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[ANE-2] on denying diversity

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  • Graham Hagens
    ... I don t always agree with Niels, but I do this time. He is not saying that the HB is monolithic, he is saying that the image of Judaism becomes monolithic
    Message 1 of 1 , Jan 6, 2010
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      --- On Mon, 1/4/10, victor avigdor hurowitz <victor@...> wrote:

      >...
      > Dear Niels Peter, ...I am certainly in disagreement with what you write here ...Since when is HN [i.e. HB] monolithic? What has Biblical
      > scholarship been about ...if not its literary  complexity and
      > composite nature? It's  complexity has been the bane of its readers from the "redactors" who tried
      > to put divergent literary "stuff" into a coherent whole all
      > the way down to today when harmonist readers looking for the unified word  God try to
      > explain away all its contradictions. AS I said, we have a
      > diverse sea ...try to unify by introducing  "orthodoxy" ...
      >Personally, I live by the unifiers but do my scholarship by the >diversifiers ...

      >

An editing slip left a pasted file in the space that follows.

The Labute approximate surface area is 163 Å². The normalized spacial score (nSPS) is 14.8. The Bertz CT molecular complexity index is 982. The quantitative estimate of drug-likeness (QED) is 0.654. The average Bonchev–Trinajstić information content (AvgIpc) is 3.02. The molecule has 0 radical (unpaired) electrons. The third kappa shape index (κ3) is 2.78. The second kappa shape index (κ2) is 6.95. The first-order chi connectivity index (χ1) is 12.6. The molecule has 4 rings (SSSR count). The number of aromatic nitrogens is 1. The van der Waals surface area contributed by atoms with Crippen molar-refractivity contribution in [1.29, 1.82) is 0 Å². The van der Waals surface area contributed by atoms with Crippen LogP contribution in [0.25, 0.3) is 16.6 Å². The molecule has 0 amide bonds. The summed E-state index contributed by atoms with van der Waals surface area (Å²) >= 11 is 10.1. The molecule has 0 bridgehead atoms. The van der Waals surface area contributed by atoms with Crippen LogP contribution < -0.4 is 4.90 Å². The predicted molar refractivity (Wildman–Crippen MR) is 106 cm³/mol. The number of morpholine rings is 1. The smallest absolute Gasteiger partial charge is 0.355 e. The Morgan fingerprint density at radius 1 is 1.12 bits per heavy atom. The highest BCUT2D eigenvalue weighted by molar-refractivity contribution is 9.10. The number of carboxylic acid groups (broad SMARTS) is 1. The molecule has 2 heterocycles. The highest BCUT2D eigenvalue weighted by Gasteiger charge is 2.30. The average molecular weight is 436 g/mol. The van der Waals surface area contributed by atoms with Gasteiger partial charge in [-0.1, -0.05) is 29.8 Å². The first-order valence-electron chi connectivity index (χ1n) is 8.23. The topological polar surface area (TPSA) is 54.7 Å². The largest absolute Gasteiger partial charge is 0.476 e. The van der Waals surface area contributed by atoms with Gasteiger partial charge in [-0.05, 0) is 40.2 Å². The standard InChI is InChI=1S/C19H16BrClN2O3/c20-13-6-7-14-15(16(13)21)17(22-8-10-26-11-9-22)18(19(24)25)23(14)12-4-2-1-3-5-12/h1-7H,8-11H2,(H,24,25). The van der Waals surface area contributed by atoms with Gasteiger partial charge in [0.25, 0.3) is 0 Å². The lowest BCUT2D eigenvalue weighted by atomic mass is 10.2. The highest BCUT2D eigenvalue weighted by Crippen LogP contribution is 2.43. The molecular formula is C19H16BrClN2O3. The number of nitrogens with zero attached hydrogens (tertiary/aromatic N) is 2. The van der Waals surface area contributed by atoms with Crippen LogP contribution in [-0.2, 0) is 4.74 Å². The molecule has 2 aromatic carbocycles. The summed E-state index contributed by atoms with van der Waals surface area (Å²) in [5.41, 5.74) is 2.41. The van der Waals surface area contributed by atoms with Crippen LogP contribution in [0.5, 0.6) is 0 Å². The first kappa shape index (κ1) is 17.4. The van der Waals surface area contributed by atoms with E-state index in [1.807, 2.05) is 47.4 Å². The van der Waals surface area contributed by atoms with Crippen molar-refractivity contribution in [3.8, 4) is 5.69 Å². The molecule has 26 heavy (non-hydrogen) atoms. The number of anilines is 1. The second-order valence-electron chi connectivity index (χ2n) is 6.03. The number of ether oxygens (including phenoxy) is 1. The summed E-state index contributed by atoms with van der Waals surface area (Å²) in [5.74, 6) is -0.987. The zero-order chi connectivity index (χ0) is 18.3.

> > [Niels wrote] Dear Victor,
      > >
      > > My point was that if people begin defining Jews following the HB only, they end up with a very monolithic and unhistorical image of
      > Judaism.

      I don't always agree with Niels, but I do this time.
      He is not saying that the HB is monolithic, he is saying that the image of Judaism becomes monolithic if people define the Jews using the HB.
      There is some truth to this because when people make that equation they do not usually consider the profound complexities in the HB to which Victor refers. They might rather be thinking of a limited number of practices referred to in the biblical tradition (some of which have been cited as markers in these recent exchanges).
      The reality is that the practice of Judaism (like Christianity, Islam, Buddhism etc.) is vastly more complex than that.
      Your very last point illustrates that beautifully: don't we all operate on multiple mental levels to complete different tasks?
      (Somebody once said that one should never underestimate the ability of intelligent people to believe two or more contradictory things at the same time).

      Graham Hagens
      Hamilton, Ontario
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